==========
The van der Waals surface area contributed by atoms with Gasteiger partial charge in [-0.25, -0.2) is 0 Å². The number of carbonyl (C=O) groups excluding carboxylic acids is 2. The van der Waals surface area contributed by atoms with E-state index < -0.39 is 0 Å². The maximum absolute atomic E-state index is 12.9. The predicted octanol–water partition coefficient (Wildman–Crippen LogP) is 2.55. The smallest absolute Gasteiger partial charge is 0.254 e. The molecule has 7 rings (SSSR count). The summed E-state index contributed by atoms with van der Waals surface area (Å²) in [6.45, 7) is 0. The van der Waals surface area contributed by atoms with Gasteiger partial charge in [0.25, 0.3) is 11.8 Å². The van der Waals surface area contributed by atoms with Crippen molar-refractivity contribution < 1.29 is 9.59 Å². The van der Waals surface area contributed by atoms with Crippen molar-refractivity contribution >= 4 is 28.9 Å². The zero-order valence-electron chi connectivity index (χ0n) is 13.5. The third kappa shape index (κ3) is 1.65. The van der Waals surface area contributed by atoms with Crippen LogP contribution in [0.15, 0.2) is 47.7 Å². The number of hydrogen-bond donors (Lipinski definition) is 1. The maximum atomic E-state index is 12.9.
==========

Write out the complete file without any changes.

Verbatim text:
The van der Waals surface area contributed by atoms with Gasteiger partial charge in [-0.25, -0.2) is 0 Å². The number of carbonyl (C=O) groups excluding carboxylic acids is 2. The van der Waals surface area contributed by atoms with E-state index < -0.39 is 0 Å². The maximum absolute atomic E-state index is 12.9. The predicted octanol–water partition coefficient (Wildman–Crippen LogP) is 2.55. The smallest absolute Gasteiger partial charge is 0.254 e. The molecule has 7 rings (SSSR count). The summed E-state index contributed by atoms with van der Waals surface area (Å²) in [6.45, 7) is 0. The van der Waals surface area contributed by atoms with Gasteiger partial charge in [0.25, 0.3) is 11.8 Å². The van der Waals surface area contributed by atoms with Crippen molar-refractivity contribution < 1.29 is 9.59 Å². The van der Waals surface area contributed by atoms with Crippen molar-refractivity contribution >= 4 is 28.9 Å². The zero-order valence-electron chi connectivity index (χ0n) is 13.5. The third kappa shape index (κ3) is 1.65. The van der Waals surface area contributed by atoms with Crippen LogP contribution in [0.15, 0.2) is 47.7 Å². The number of hydrogen-bond donors (Lipinski definition) is 1. The maximum atomic E-state index is 12.9.